Bowden’s second half dominance propels Tennessee past Murray State

Cory Sanning

Jordan Bowden received a pass from Lamonte Turner on the right wing and calmly took one dribble and set his feet. 

Feeding off of the energy of the crowd behind him, the Knoxville native rose up over his Murray State guard Jaiveon Eaves with ease and knocked down his sixth 3-pointer of the game.

That’s the sight that Tennessee fans have been longing for since he committed to the Vols in 2016. When it was needed most, the former Carter Hornet delivered.

Bowden scored a career-high 26 points, including 19 in the second half, and Yves Pons added 19 points on 8-of-10 shooting as Tennessee (2-0) overcame an 11-point deficit to knock off Murray State at home 82-63.

Tevin Brown led the Racers (1-1) with 17 points but shot just 6-of-15 from the field and Lamonte Turner finished with a career-high 14 assists for the Vols.

The win marks Tennessee’s 28th straight at Thompson-Boling Arena, currently the longest active streak in college basketball, but head coach Rick Barnes

“We beat a really good basketball team tonight, Murray State is really well-coached,” Barnes said. “They run really good stuff and in the first half, we weren’t very good and they had a lot to do with that.”

What looked to be another easy win for the Vols at home quickly turned reared its ugly head as Murray State knocked down eight shots from beyond the arc during the opening 20 minutes. The Racers also out-rebounded Tennessee 22-12 during that span.

Going into the half, UT trailed by nine and looked as if it was on its way to a shocking upset. Coming out of the intermission, it was Bowden who would set the tone with his aggression.

Judging by the results, that aggression paid off.

For Bowden, however, having the freedom to take any shot he wants within the flow of the offense is something that he’s still adjusting to.

“It feels weird sometimes because at this time last year, those were iffy shots,” Bowden said. “But now I have to take those type of shots and I can’t feel bad about it.”

That determination and ability to make shots with defenders nearby ultimately turned the tide in Tennessee’s favor after the Vols shot just 46 percent during the first half and were seemingly helpless at stopping Murray State’s offense.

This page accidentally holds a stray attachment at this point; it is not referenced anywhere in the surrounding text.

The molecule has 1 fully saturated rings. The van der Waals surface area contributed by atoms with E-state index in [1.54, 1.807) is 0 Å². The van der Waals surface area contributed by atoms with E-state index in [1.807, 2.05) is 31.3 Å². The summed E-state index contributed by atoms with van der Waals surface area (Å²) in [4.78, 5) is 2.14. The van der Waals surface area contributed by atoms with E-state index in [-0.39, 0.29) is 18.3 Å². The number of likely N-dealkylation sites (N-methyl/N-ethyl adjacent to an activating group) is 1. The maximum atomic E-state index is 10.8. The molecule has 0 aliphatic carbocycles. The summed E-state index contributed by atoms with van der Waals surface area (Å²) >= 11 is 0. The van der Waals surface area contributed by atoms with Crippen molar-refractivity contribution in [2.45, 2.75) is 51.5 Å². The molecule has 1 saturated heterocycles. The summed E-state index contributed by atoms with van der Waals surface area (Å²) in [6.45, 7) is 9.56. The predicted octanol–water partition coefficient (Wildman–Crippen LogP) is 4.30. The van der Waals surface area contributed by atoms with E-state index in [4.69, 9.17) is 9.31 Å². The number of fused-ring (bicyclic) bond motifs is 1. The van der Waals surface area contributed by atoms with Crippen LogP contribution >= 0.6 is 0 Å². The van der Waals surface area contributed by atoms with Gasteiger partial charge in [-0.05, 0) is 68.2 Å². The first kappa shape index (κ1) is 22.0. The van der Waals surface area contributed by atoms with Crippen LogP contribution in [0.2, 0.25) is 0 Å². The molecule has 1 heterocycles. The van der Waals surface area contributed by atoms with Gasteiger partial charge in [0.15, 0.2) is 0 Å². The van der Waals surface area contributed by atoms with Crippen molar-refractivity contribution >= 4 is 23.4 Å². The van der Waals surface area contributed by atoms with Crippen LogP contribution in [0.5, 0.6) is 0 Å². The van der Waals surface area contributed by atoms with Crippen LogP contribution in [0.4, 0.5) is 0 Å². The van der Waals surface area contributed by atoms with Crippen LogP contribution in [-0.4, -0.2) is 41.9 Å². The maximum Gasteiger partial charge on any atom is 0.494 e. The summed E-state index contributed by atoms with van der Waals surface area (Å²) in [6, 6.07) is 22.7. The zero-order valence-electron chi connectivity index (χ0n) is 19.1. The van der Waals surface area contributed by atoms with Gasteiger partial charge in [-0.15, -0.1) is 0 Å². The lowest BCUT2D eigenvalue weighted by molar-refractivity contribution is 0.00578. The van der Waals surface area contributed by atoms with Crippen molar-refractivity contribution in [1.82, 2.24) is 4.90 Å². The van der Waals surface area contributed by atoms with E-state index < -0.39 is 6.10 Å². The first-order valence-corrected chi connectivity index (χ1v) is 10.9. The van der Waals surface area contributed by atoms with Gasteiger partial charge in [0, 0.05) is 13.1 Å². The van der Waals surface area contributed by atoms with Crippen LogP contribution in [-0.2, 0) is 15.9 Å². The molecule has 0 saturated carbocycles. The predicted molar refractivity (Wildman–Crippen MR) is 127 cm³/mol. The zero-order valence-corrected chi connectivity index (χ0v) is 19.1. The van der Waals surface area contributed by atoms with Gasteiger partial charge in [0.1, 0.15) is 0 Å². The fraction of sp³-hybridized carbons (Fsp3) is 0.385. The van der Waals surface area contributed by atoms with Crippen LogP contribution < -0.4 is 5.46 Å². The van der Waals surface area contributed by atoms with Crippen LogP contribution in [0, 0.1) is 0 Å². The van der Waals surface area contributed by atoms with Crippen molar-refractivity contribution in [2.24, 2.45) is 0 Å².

A year ago, UT had Grant Williams and Admiral Schofield to turn to in those types of situations. With both of those players having moved on, Tennessee needed another option to turn to, particularly with Turner struggling.

For the Vols’ leading man, it came as no surprise that it turned out to be No. 23.

“He’s a year older and he’s a guy that’s going to have to take some tough shots at times,” Barnes said. “He’s capable of doing it.”

Just how much of a zone was Bowden in during the second half? He missed just one of his six attempts from 3-point range and compared the feeling to that of NBA 2K20’s MyCareer mode.

It was when Turner found him in transition for what wound up as his sixth and final 3-pointer of the night, he knew he was on a roll.

“When Lamonte found me, that’s when I knew it was on,” Bowden said. “I was just hyped up. We came back from a first half deficit and it felt good to come out and get stops and score points.”

Now years removed from his dominance as a high school player, Bowden is now ascending into the role that many envisioned for him following a promising junior season in which he was a leading candidate for SEC Sixth Man of the Year.

Despite now being tasked with taking contested shots and forcing the issue at times, Bowden’s growing comfort in a leading role is only going to benefit Tennessee as the season progresses and he is well aware of that reality.

“That’s one thing you’re going to have to do, you’re going to have to stay aggressive to help our team win,” Bowden said. “That’s one thing I did tonight and I have to continue to do that for us.”

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